This increase in chamber volume leads to a decrease in air moving through the burning tobacco zone given the same puff. It is once again an example of “what goes in must come out.” Drawing one puff’s worth (a clearly subjective unit of measure) through a 0.5” tall chamber will move more air across the burning surface layer than it would if applied to a 1.5” tall chamber. You can think of this as being due to the volume that the chamber contributes to the puff. In the case of the taller chamber, more of the puff is occupied by air drawn from the tobacco below the burning layer, which has no impact on combustion. Therefor the taller chamber should smoke slower providing a longer and cooler smoke if all other things (diameter, chamber shape, and most importantly puffing cadence and volume) are kept constant.
The final variable is chamber diameter. Chamber diameters can vary quite a bit, but in general the diameter will be somewhere between 3/4 and 7/8 of an inch. Increasing the chamber diameter will also increase the chamber volume, so in a sense the impact of a larger diameter is similar to that of a taller chamber. However, increasing the chamber diameter produces a larger increase in volume (note the r2 term in the volume formula) and also increases the surface area of the tobacco that is burning (also by a factor involving r2). Therefore, the effect of a larger diameter chamber is more complex. It both slows the burn by increasing the volume of air that needs to be drawn through the chamber, but there is more tobacco burning. Decreasing the chamber diameter has the opposite effect with very small chamber diameters producing enough of a restriction in airflow and consequent increased air velocity. This can lead to a hotter burn across a smaller surface area.
Bringing it all Together
To understand the real world meaning of all the hypothetical geometry, we need to recall the last installment in this series where we examined the combustion process. The diagram below shows the charcoal like layer at the surface of the tobacco chamber, and the burning zone below that where fresh tobacco is undergoing combustion. There is a third zone below the burning tobacco where all sorts of interesting things are happening. It is analogous to the way that potpourri simmering on a stove can fill a room with fragrance, while the same herbs thrown directly on a fire will only produce acrid smoke. The heat from the combustion warms the unburnt leaf in this roasting zone causing it to release aromatic components. It also stoves the tobacco essentially roasting and caramelizing sugars. All of this has significant impact on the flavor arriving at the smokers pallet.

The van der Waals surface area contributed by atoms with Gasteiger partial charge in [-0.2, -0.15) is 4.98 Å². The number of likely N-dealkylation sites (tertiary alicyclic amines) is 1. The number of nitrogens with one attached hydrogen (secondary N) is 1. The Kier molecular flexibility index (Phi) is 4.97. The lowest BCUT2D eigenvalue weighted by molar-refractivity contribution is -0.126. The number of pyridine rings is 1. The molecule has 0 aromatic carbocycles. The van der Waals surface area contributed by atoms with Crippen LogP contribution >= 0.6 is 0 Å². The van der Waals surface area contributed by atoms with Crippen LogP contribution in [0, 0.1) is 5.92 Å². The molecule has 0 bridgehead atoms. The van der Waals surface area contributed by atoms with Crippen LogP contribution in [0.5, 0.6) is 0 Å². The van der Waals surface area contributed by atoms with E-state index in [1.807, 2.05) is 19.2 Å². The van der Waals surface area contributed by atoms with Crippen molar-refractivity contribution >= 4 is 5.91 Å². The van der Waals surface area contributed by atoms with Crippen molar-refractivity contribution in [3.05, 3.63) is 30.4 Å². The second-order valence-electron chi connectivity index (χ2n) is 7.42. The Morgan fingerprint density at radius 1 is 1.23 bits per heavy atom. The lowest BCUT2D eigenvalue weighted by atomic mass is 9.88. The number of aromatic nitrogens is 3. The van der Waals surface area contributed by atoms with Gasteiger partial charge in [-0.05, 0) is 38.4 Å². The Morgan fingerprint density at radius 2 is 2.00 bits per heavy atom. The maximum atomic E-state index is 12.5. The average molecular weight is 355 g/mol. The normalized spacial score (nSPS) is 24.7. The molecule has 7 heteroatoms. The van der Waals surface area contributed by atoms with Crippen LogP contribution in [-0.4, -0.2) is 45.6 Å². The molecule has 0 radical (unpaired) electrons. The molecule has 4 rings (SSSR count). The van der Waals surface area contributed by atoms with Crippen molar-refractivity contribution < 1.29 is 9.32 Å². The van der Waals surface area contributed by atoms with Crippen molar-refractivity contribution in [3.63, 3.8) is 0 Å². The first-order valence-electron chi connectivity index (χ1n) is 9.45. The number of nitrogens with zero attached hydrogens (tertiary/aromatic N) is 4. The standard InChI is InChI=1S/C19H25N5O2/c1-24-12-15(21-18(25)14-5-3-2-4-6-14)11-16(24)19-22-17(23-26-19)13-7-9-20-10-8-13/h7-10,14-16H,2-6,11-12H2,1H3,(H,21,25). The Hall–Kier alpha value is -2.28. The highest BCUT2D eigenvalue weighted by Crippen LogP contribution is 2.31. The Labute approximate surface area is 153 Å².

Tall chambers are often touted as being ideal for Virginia or Virginia perique blends. We now have all of the information needed to understand why this would be the case. These blends tend to be high in sugar and benefit from a slow sipping burn that caramelizes the sugars and release their sweetness. Tall chambers with moderate diameter are optimal for encouraging this sort of slow burn as long as the puffing cadence is kept at an appropriate rate.
Tall narrow diameter chambers tend to be a favorite of flake tobacco smokers. The narrowing of the chamber is the key variable here. Recall that the chamber diameter has a greater impact on total volume than the height. By narrowing the chamber, this design actually restricts airflow leading to an increase in air velocity. Therefore, the tall narrow design will tend to smoke hotter and can be puffed to a very high temperature. This is perfect to get the difficult to light flake tobacco burning. Of course, these pipes require careful puffing because they are quite easy to overheat.
Finally, squat broad chambers are often favored for burleys and english blends. These blends are not typically high in sugar and don’t benefit as much from the roasting process. However the slow burn of a broad chamber allows for a cool flavorful smoke from the large surface area of burning tobacco. And the short chamber allows for easy control of the burn rate with appropriate puffing cadence.
It is notable that we have been able to provide a theoretical reasoning for why smokers prefer a certain bowl type for a certain type of blend based solely on the abstract geometry of the bowl. We have yet to discuss airway design, stummel material, or overall shape. In the next installment we will look at airway design.